After attending the Palo Alto school board's Town Hall meeting last week on the Mandarin-immersion proposal, I had a sinking feeling that something's not quite right. The board passed out a FAQ sheet and then answered questions from the audience.
The proposal is for a new magnet school where 2 percent of elementary school children in our district would learn Mandarin Chinese. The board has given approval for a feasibility study to be conducted over the next six months, after which the board will vote again on whether to approve the new program.
One parent got up and requested that it not be referred to as a "choice" program, but instead be called a "lottery" or "luck" program, since her children had already been unlucky in two prior lotteries in the district. My stomach felt acidic when I discovered that the non-profit Palo Alto Chinese Education (PACE) is paying up to $135,000 for our district to complete the feasibility study, which includes designing the curriculum and selecting a school site.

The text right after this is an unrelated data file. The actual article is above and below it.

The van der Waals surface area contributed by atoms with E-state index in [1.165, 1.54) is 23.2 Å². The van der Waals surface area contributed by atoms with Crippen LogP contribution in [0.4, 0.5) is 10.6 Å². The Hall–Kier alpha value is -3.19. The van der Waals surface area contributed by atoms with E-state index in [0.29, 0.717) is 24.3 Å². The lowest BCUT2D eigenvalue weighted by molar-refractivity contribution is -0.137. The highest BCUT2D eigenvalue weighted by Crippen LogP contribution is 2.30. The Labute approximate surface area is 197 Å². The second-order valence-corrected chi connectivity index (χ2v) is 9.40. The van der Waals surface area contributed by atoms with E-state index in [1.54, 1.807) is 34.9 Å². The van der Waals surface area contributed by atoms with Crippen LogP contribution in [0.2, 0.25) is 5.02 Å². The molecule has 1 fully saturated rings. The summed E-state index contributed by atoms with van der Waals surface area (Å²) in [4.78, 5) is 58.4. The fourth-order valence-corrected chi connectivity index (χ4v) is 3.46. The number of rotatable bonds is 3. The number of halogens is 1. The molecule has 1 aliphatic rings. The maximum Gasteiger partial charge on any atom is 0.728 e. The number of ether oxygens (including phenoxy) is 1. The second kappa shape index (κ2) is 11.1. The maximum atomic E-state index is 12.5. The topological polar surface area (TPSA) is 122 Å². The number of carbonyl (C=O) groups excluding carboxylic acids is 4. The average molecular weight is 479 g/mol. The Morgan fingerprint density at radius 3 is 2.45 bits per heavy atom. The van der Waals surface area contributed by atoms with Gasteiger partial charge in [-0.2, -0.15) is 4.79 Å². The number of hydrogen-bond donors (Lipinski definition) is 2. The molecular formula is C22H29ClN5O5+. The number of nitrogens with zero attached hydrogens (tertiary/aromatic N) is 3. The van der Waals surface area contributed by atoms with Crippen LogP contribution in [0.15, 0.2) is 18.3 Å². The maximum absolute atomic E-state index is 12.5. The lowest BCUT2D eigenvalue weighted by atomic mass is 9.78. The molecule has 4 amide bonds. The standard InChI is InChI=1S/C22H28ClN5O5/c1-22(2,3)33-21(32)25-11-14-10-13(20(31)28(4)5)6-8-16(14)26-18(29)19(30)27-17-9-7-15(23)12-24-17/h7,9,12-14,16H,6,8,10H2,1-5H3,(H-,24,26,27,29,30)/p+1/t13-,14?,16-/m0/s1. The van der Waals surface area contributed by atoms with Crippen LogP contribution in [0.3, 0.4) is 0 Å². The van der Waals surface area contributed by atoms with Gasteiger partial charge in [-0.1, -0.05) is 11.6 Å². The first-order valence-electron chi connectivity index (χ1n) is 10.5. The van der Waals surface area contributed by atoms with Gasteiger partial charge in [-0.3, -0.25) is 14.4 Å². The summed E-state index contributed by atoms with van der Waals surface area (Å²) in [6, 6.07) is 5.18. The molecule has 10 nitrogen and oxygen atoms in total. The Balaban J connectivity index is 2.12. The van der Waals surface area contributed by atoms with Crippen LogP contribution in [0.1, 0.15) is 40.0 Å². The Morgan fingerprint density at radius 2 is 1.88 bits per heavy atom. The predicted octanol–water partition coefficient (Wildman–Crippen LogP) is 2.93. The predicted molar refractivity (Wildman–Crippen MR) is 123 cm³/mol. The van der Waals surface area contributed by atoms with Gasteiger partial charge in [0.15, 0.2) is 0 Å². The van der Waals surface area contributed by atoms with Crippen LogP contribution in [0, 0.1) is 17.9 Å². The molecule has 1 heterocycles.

My heartburn kicked in when it was explained that most of the district personnel working on this project had also designed the Spanish-immersion program or are teaching Mandarin in Palo Alto at the high school level. PACE is also writing a grant proposal on the district's behalf to the U.S. government (our tax dollars at work) for funds to support the program.
At this point, a parent asked the board if it thought there was conflict of interest. Good question, I thought to myself.
(published in the Palo Alto Weekly 6/7/06)
This story contains 275 words.
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